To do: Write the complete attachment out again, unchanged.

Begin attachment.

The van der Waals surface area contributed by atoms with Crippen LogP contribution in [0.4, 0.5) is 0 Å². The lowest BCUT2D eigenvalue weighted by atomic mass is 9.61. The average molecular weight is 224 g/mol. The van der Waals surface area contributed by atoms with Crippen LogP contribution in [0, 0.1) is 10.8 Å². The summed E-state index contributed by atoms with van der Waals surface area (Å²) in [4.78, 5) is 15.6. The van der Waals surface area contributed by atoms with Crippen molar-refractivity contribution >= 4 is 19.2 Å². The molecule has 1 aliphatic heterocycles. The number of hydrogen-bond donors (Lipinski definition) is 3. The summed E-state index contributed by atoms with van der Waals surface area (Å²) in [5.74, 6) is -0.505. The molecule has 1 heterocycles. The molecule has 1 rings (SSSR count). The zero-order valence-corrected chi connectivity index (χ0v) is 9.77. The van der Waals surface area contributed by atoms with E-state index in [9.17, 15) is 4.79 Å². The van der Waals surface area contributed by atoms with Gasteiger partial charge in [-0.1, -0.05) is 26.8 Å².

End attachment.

The van der Waals surface area contributed by atoms with Crippen LogP contribution in [0.4, 0.5) is 0 Å². The lowest BCUT2D eigenvalue weighted by atomic mass is 9.61. The average molecular weight is 224 g/mol. The van der Waals surface area contributed by atoms with Crippen LogP contribution in [0, 0.1) is 10.8 Å². The summed E-state index contributed by atoms with van der Waals surface area (Å²) in [4.78, 5) is 15.6. The van der Waals surface area contributed by atoms with Crippen molar-refractivity contribution >= 4 is 19.2 Å². The molecule has 1 aliphatic heterocycles. The number of hydrogen-bond donors (Lipinski definition) is 3. The summed E-state index contributed by atoms with van der Waals surface area (Å²) in [5.74, 6) is -0.505. The molecule has 1 heterocycles. The molecule has 1 rings (SSSR count). The zero-order valence-corrected chi connectivity index (χ0v) is 9.77. The van der Waals surface area contributed by atoms with E-state index in [9.17, 15) is 4.79 Å². The van der Waals surface area contributed by atoms with Gasteiger partial charge in [-0.1, -0.05) is 26.8 Å².